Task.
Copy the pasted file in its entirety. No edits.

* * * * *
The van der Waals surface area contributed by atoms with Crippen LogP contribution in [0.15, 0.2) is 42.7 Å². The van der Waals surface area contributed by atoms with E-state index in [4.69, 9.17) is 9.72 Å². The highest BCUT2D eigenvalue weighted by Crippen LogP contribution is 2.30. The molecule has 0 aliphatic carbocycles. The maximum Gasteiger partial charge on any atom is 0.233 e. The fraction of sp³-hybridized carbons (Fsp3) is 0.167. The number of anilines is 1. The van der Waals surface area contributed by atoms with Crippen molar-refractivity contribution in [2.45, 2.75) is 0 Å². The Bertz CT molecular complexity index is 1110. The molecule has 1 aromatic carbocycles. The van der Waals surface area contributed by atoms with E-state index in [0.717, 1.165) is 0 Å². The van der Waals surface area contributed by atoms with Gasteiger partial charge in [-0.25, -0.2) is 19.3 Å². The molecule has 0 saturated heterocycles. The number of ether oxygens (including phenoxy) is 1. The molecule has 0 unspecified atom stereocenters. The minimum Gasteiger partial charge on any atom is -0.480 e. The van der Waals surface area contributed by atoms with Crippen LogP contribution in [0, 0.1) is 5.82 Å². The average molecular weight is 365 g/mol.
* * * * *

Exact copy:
The van der Waals surface area contributed by atoms with Crippen LogP contribution in [0.15, 0.2) is 42.7 Å². The van der Waals surface area contributed by atoms with E-state index in [4.69, 9.17) is 9.72 Å². The highest BCUT2D eigenvalue weighted by Crippen LogP contribution is 2.30. The molecule has 0 aliphatic carbocycles. The maximum Gasteiger partial charge on any atom is 0.233 e. The fraction of sp³-hybridized carbons (Fsp3) is 0.167. The number of anilines is 1. The van der Waals surface area contributed by atoms with Crippen molar-refractivity contribution in [2.45, 2.75) is 0 Å². The Bertz CT molecular complexity index is 1110. The molecule has 1 aromatic carbocycles. The van der Waals surface area contributed by atoms with E-state index in [0.717, 1.165) is 0 Å². The van der Waals surface area contributed by atoms with Gasteiger partial charge in [-0.25, -0.2) is 19.3 Å². The molecule has 0 saturated heterocycles. The number of ether oxygens (including phenoxy) is 1. The molecule has 0 unspecified atom stereocenters. The minimum Gasteiger partial charge on any atom is -0.480 e. The van der Waals surface area contributed by atoms with Crippen LogP contribution in [0, 0.1) is 5.82 Å². The average molecular weight is 365 g/mol.